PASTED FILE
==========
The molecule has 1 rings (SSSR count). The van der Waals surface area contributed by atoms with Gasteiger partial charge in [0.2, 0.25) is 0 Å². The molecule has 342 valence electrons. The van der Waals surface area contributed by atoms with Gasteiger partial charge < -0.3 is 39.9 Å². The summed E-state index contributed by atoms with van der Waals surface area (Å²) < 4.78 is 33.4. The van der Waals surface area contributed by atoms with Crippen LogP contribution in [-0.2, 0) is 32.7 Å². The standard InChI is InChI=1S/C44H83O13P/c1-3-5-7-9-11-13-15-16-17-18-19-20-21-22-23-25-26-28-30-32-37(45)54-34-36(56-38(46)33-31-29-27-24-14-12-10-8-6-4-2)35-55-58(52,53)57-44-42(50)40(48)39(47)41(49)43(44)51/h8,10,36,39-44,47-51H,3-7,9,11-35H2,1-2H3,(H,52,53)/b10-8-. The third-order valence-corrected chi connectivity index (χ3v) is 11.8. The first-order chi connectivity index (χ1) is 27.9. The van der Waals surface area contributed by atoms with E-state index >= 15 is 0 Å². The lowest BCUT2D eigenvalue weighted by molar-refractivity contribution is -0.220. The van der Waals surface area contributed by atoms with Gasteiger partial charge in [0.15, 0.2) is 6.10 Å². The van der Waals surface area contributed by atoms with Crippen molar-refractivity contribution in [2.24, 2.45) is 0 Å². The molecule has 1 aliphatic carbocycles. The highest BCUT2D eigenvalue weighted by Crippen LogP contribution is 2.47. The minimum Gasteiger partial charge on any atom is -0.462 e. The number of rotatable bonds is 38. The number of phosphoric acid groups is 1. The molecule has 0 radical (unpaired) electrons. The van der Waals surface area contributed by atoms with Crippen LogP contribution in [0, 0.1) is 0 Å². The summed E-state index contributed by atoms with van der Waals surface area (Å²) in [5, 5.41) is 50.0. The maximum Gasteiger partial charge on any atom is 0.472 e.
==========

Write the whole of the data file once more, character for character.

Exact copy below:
The molecule has 1 rings (SSSR count). The van der Waals surface area contributed by atoms with Gasteiger partial charge in [0.2, 0.25) is 0 Å². The molecule has 342 valence electrons. The van der Waals surface area contributed by atoms with Gasteiger partial charge < -0.3 is 39.9 Å². The summed E-state index contributed by atoms with van der Waals surface area (Å²) < 4.78 is 33.4. The van der Waals surface area contributed by atoms with Crippen LogP contribution in [-0.2, 0) is 32.7 Å². The standard InChI is InChI=1S/C44H83O13P/c1-3-5-7-9-11-13-15-16-17-18-19-20-21-22-23-25-26-28-30-32-37(45)54-34-36(56-38(46)33-31-29-27-24-14-12-10-8-6-4-2)35-55-58(52,53)57-44-42(50)40(48)39(47)41(49)43(44)51/h8,10,36,39-44,47-51H,3-7,9,11-35H2,1-2H3,(H,52,53)/b10-8-. The third-order valence-corrected chi connectivity index (χ3v) is 11.8. The first-order chi connectivity index (χ1) is 27.9. The van der Waals surface area contributed by atoms with E-state index >= 15 is 0 Å². The lowest BCUT2D eigenvalue weighted by molar-refractivity contribution is -0.220. The van der Waals surface area contributed by atoms with Gasteiger partial charge in [0.15, 0.2) is 6.10 Å². The van der Waals surface area contributed by atoms with Crippen molar-refractivity contribution in [2.24, 2.45) is 0 Å². The molecule has 1 aliphatic carbocycles. The highest BCUT2D eigenvalue weighted by Crippen LogP contribution is 2.47. The minimum Gasteiger partial charge on any atom is -0.462 e. The number of rotatable bonds is 38. The number of phosphoric acid groups is 1. The molecule has 0 radical (unpaired) electrons. The van der Waals surface area contributed by atoms with Crippen LogP contribution in [0, 0.1) is 0 Å². The summed E-state index contributed by atoms with van der Waals surface area (Å²) in [5, 5.41) is 50.0. The maximum Gasteiger partial charge on any atom is 0.472 e.